Working Moms Cause Childhood Obesity; Yeah, Right! And I’m the Pope!

February 5, 2011 at 12:11 am 18 comments

Crop of Children with various body composition...

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I found an article on the internet today that’s just plain silly and blatantly sexist. Not surprisingly, it’s featured on Fox News. The article mentions a study conducted by a female graduate student that attempts to correlate the amount of hours a mother works per week with her child’s increased chances of being obese, as compared to moms who stay at home.

This article is so biased it incensed me. You know, in American society most of the time a man and a woman have a child together, and then they, together, have to feed and care for the child. That is a joint responsibility that all too frequently ends up on Mom’s checklist. Dad’s checklist hasn’t changed: go to work and bring home the bacon, mow the lawn, take the trash out, and fix stuff when it’s broken. Mom’s checklist has changed: care for kids and husband and make sure they have food and medical care and a clean, warm, comfortable home, and bring home the bacon.

Don’t get me wrong. I think it’s great that women work. If you’re a stay at home parent of either gender, I applaud you as well. If you can afford to do so, then children are always better cared for when a loving parent stays home with them. But not everyone has that luxury. The single dad doesn’t. The single mom doesn’t. The couples who work for low wages don’t.

Why didn’t the study attempt to correlate the amount of time that parents spend working with childhood obesity? Why didn’t the study take into account stay at home dads? Why didn’t the study also look at gay and lesbian couples who raise children? Why are we once again targeting mothers as being solely responsible for their child’s well-being and not calling fathers to task as well?

I’ll tell you why. This is the feminist backlash at work once again. Keep those women barefoot and pregnant! Don’t give them career options, fool! Marry them young and hot and make sure that they don’t ever crawl out from under your thumb. If they can make as much money as men can, then they will figure out that they don’t need men. The sad thing about the feminist backlash is just how many women help some men to perpetuate this inequality, ones like the stupid bitch woman who conducted this study.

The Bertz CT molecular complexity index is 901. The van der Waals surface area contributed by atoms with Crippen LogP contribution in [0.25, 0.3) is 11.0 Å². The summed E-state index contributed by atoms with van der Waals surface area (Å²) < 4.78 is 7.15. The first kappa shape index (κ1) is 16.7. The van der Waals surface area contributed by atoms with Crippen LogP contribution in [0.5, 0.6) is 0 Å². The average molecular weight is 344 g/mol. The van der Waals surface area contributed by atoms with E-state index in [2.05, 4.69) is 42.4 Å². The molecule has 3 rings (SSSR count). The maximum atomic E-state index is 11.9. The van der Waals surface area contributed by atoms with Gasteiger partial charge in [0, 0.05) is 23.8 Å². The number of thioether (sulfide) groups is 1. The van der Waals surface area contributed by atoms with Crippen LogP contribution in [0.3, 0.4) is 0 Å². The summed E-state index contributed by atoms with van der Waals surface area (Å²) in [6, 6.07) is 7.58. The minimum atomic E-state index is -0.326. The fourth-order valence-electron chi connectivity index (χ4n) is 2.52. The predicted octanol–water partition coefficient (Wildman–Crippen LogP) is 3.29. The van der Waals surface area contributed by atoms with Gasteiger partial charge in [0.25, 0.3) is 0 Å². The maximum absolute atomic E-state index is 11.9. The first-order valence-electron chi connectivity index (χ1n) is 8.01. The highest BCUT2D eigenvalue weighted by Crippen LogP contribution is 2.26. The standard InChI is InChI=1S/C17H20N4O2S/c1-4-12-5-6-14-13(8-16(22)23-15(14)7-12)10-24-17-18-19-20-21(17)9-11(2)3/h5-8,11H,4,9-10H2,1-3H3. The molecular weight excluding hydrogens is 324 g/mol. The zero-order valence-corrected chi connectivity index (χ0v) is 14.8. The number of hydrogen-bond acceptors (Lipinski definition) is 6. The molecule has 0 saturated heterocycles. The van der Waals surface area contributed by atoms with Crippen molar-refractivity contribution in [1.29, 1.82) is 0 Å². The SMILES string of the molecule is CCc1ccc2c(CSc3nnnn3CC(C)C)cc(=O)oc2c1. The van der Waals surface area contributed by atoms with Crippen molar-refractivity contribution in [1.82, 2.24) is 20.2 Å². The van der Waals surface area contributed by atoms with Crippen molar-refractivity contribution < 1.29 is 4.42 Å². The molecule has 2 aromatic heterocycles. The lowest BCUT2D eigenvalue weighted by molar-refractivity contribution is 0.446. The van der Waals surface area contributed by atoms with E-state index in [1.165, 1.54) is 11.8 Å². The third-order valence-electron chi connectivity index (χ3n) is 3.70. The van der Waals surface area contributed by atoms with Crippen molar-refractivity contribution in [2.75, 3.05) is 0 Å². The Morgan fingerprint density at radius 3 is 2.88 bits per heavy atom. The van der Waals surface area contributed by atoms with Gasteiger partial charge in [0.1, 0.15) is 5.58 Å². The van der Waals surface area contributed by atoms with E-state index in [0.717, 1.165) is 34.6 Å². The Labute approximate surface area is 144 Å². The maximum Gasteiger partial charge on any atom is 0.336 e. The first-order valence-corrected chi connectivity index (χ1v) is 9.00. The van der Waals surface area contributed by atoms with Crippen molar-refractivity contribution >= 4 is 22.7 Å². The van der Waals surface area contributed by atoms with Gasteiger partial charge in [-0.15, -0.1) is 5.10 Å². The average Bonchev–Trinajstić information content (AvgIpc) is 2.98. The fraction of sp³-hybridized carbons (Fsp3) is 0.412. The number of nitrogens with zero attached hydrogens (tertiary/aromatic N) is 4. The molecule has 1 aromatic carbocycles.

Many women don’t need men nowadays, but that’s not a bad thing. We still want them. We still love them. And wouldn’t it be a better feeling for both sexes to know that we’re in relationships with people that we respect and love instead of people that we want to merely use for their wallets or their housekeeping services? Wouldn’t you like to know that your woman has choices, and she chose you just because you’re you?

There may be a connection between women working and children being obese, but it doesn’t mean that there’s a cause and effect relationship. The cause of children, or anyone, being fat is taking in more calories than you burn. If you want to lose weight, then eat less and move more. It’s that simple. It has nothing to do with whether or not your mom works or how many hours she does work.

The article surmises that women who work don’t have time to prepare healthy meals, and so the childrens’ diets suffer as a result. Why is this automatically the mom’s fault? Where is dad in this equation? Did he skip out? Is he working, too? How come he can’t help out and make a healthy meal? Did he lose the use of his hands?

I sometimes wonder on this blog why I seem to be in the tiny minority of people in the world who can recognize this injustice for exactly what it is. I told the woman who sits next to me at work how I felt, and she understood. She’s expecting a baby in two more months, and she and her husband can’t afford for either of them to quit working. These aren’t frivolous people. They own one car that they share, and they live in a one bedroom apartment in a reasonably priced neighborhood. She gets it.

http://www.huffingtonpost.com/2011/02/04/childhood-obesity-_n_818385.html

Entry filed under: Childhood, Children, Current Events, Economy, Ethics, Health, Human Rights, Marriage, Men, Relationships, Women's Rights. Tags: , , , , , , , .

Body Image Women and Food

18 Comments Add your own

  • 1. Amanda  |  February 5, 2011 at 12:48 am

    I love how you blame Fox for everything, its funny to me. But you seem to get a lot of ideas for your articles from them. Just sayin

    Reply
    • 2. Author  |  February 5, 2011 at 1:38 am

      Yep. I should send them a damn thank you note. You are absolutely right.

      Reply
  • 3. anne  |  February 5, 2011 at 1:12 am

    Always interesting to read your posts!
    Thanks. always varied and thought provoking. i totally agree with your pov, but have to laugh at you calling the woman a stupid bitch- she is a product of society, and besides, the statistics would have been much more difficult to take the extra variables into account.